His favorite athlete of all time is Los Angeles forward LeBron James.

“I have a ton of respect for him,” Faulkner said. “The majority of the respect has to do with the person he is off the court. He’s a great role model and someone who gives back to his community.”

Away from basketball, Faulkner said he enjoys hanging out with family and friends. Music remains one of his passions and his favorite artist is Lil Baby.

“I love the way he’s able to tell his story in a song, but in a way, you want to listen to it and dance to it,” he said.

Faulkner is a big movie buff too. He is a big fan of Avengers: Infinity War and all of the Rush Hour movies.

In the classroom, Faulkner’s favorite subject is history.

“I like knowing the history and culture behind the world that we live in today, especially the African-American portion of history,” he said.

Though he is a standout on the basketball court, Faulkner is very reserved.

“Most people assume I don’t like them because I’m a quiet person,” he said. “I think what makes me unique is my ability to make people laugh and have a good day. There have been plenty of times where someone I know is having a bad day and I talk to them and put a smile on their face. I adore this trait so much because not everyone can do it. Making someone go from having a bad day to helping them enjoy it.”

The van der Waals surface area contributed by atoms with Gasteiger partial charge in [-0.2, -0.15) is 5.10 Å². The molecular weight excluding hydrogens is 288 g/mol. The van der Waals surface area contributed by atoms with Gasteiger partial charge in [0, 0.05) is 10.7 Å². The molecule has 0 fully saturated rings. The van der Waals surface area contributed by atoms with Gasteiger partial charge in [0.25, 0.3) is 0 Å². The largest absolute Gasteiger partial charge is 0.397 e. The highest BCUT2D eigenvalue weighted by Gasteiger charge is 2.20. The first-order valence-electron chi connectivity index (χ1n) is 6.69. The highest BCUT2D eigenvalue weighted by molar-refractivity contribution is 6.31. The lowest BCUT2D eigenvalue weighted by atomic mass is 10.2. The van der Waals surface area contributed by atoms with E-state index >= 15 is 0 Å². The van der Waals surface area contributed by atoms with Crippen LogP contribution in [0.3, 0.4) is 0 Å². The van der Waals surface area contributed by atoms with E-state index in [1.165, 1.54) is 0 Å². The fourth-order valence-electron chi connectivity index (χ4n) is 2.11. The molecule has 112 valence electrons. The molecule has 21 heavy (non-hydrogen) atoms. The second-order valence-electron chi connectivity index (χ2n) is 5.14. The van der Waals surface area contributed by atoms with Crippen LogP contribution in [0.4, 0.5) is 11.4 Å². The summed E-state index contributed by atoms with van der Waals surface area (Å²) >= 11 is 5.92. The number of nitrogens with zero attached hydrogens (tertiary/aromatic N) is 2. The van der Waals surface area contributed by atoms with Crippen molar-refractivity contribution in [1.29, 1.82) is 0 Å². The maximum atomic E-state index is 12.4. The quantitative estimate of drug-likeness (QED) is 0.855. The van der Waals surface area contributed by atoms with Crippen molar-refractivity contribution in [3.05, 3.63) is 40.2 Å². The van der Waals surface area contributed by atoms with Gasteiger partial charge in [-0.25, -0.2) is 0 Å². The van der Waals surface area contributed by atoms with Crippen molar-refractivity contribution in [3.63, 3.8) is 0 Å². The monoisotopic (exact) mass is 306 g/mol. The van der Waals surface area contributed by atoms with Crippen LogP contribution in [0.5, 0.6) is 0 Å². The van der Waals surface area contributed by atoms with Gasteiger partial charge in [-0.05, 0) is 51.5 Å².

Faulkner’s name has been a hot topic of discussion on the recruiting trail too. The junior has received interest from several programs, including Howard University, where he hopes to take an unofficial visit soon.

“The recruiting process has been going well so far,” he said. “I would love to play basketball at the Division I level. I would like to major in sports medicine. I’d like to still be connected with sports in some type of way and I think what athletic trainers do is cool and a very interesting job.”

Faulkner and his team return to action Friday when they play Kettle Run in the first round of the Daily Progress Holiday Hoops Classic at Charlottesville High School.

The junior is excited about the way his team has played thus far, but understands there’s plenty of season still ahead of them.

“We are undefeated, that’s the most important thing, but I feel that I have improved as a player,” he said. “I’m getting to the free-throw line a whole lot better and my defense is way better than it was last year. Everyone has put their egos aside and really come together as one. I feel like our team chemistry is way better and that helps in big ways. We’re just taking it one game at a time. All in all, I just think what’s made us so dominant early is that everyone is committed, willing to put in the work and want success for one another.”